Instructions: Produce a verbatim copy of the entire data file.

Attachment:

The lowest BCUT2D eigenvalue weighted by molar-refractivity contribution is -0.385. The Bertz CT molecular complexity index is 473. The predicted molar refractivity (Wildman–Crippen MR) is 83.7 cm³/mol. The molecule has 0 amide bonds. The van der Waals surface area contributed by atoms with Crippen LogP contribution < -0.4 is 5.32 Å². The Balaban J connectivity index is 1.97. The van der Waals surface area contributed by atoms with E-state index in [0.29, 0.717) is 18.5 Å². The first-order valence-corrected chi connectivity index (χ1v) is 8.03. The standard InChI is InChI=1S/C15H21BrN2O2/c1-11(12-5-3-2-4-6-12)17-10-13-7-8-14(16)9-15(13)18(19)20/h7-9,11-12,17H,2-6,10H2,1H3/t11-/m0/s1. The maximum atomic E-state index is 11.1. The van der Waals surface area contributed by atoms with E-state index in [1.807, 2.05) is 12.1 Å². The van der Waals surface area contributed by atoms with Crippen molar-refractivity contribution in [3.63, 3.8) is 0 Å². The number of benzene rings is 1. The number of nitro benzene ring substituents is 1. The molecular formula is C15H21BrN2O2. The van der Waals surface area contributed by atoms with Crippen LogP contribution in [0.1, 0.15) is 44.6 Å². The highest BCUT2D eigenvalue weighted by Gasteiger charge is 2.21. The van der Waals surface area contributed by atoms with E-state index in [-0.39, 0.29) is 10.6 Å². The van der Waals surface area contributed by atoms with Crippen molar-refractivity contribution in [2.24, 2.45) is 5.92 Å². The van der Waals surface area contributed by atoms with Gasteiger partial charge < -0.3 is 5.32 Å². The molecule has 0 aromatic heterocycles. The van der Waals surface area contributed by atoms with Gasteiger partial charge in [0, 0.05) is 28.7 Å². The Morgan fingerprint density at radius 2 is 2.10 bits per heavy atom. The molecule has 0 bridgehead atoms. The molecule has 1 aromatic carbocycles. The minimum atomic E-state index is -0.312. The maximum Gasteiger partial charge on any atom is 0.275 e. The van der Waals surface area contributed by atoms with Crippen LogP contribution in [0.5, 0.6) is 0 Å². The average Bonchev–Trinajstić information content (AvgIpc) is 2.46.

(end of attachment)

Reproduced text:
The lowest BCUT2D eigenvalue weighted by molar-refractivity contribution is -0.385. The Bertz CT molecular complexity index is 473. The predicted molar refractivity (Wildman–Crippen MR) is 83.7 cm³/mol. The molecule has 0 amide bonds. The van der Waals surface area contributed by atoms with Crippen LogP contribution < -0.4 is 5.32 Å². The Balaban J connectivity index is 1.97. The van der Waals surface area contributed by atoms with E-state index in [0.29, 0.717) is 18.5 Å². The first-order valence-corrected chi connectivity index (χ1v) is 8.03. The standard InChI is InChI=1S/C15H21BrN2O2/c1-11(12-5-3-2-4-6-12)17-10-13-7-8-14(16)9-15(13)18(19)20/h7-9,11-12,17H,2-6,10H2,1H3/t11-/m0/s1. The maximum atomic E-state index is 11.1. The van der Waals surface area contributed by atoms with E-state index in [1.807, 2.05) is 12.1 Å². The van der Waals surface area contributed by atoms with Crippen molar-refractivity contribution in [3.63, 3.8) is 0 Å². The number of benzene rings is 1. The number of nitro benzene ring substituents is 1. The molecular formula is C15H21BrN2O2. The van der Waals surface area contributed by atoms with Crippen LogP contribution in [0.1, 0.15) is 44.6 Å². The highest BCUT2D eigenvalue weighted by Gasteiger charge is 2.21. The van der Waals surface area contributed by atoms with E-state index in [-0.39, 0.29) is 10.6 Å². The van der Waals surface area contributed by atoms with Crippen molar-refractivity contribution in [2.24, 2.45) is 5.92 Å². The van der Waals surface area contributed by atoms with Gasteiger partial charge < -0.3 is 5.32 Å². The molecule has 0 aromatic heterocycles. The van der Waals surface area contributed by atoms with Gasteiger partial charge in [0, 0.05) is 28.7 Å². The Morgan fingerprint density at radius 2 is 2.10 bits per heavy atom. The molecule has 0 bridgehead atoms. The molecule has 1 aromatic carbocycles. The minimum atomic E-state index is -0.312. The maximum Gasteiger partial charge on any atom is 0.275 e. The van der Waals surface area contributed by atoms with Crippen LogP contribution in [0.5, 0.6) is 0 Å². The average Bonchev–Trinajstić information content (AvgIpc) is 2.46.